Pro Terminal: Automate the Boring Stuff with launchd


We spend a lot of time doing tedious things with computers. Magical though they may be, and as powerful as they are, folks still use computers to manually enable repetitive tasks. With just a teaspoon of programming knowledge, you can automate the boring parts of your computing life. launchd is one of those tools that can help you out. It’s a command-line tool for starting, stopping and managing scripts and processes. Linux users or system admins will recognize launchd as cron in macOS.

What are daemons?

launchd

Daemons (pronounced “demons”) are processes that run in the background of your computer. If you’re interested in a little etymology, the unusual name comes from Maxwell’s demon, an imaginary agent that sorts molecules in a thermodynamics thought experiment. Their process names typically end in “d,” and you’ll find them everywhere. Take a look at Activity Monitor and you’ll see plenty daemons spawned by macOS itself, with names like trustd, fseventsd, powerd and even lsd. Unlike applications, daemons run as processes, and are not under the direct control of the user or another application. On macOS, system and user daemons alike are under the control of the launchd framework, which decides when they start and stop.

Writing scripts

In order to run daemons through launchd, you’ll need to write some scripts. Scripts represent the tasks that the computer will run, and you’ll need to do a little programming. The most common scripting language is bash, but you can also use Python. It’s a fairly straightforward scripting language that you can pick up from some excellent online tutorials. Here’s a (very Web 1.0) bash scripting how-to and a Lifehacker post on bash scripts that are a good starting point.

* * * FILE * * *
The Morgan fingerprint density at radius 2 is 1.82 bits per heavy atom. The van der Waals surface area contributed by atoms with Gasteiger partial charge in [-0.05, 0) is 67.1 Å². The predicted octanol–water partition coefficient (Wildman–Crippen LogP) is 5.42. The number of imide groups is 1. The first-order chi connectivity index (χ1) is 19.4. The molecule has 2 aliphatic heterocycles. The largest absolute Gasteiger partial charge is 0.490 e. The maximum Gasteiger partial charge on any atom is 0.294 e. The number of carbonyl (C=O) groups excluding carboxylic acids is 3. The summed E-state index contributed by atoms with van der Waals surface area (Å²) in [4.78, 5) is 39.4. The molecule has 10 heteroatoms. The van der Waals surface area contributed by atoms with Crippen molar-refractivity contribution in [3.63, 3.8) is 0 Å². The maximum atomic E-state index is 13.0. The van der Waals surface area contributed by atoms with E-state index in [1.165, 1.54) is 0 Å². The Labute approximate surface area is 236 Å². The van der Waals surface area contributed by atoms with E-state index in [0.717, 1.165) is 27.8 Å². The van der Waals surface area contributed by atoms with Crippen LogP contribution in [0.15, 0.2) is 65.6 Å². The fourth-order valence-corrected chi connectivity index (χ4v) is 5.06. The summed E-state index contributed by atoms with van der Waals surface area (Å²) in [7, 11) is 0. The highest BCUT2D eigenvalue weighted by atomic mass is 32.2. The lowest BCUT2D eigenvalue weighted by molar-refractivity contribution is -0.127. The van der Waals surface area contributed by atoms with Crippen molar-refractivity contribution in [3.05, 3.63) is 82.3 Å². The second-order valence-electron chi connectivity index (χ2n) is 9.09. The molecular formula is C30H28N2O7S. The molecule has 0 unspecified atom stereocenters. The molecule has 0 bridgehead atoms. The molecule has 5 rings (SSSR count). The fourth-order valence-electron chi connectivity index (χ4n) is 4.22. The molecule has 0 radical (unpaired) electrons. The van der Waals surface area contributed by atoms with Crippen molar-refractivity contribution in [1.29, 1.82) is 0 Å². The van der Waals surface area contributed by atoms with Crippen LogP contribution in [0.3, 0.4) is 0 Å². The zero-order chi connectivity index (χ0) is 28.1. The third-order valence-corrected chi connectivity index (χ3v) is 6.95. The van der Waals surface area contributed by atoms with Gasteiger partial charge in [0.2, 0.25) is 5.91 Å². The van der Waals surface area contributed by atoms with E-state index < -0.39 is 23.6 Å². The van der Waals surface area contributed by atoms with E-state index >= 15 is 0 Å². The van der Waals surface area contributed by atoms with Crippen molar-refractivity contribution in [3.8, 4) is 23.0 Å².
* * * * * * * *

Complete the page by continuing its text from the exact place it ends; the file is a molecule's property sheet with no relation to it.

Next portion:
Using launchd

launchd job description

Scripts in launchd are trigged by job definitions. These are preference list (.plist) files stored in specific directories. These XML files give the job a name, specify the script that should be launched and indicate when the script should fire. Once you’ve written your script, you’ll write and load a job definition that launches the script at the appropriate time.

A job definition looks something like what’s below:

<?xml version="1.0" encoding="UTF-8"?>
<!DOCTYPE plist PUBLIC "-//Apple//DTD PLIST 1.0//EN" "https://www.apple.com/DTDs/PropertyList-1.0.dtd">
<plist version="1.0">
    <dict>
        <key>Label</key>
        <string>local.restart</string>
        <key>Program</key>
        <string>/Users/user/Scripts/restart.sh</string>
        <key>RunAtLoad</key>
        <true/>
    </dict>

Tweak this files as needed with the parameters below. Then save the file with a .plist extension in the correct directory (see below).

There are a few key parts to the job description:

  • Label: the name of the job within launchd. Must be unique for each job. These are traditionally written in reverse domain notation, (com.apple.screensaver, for example). “local” is a great domain for private agents.
  • Program: the fully-qualified path to the script launched by this job description
  • RunAtLoad: describes when the script should be run. There are a few different options here:
    • RunAtLoad: run as soon as the job definition is loaded. Runs only once per load unless otherwise scheduled. False if unspecified.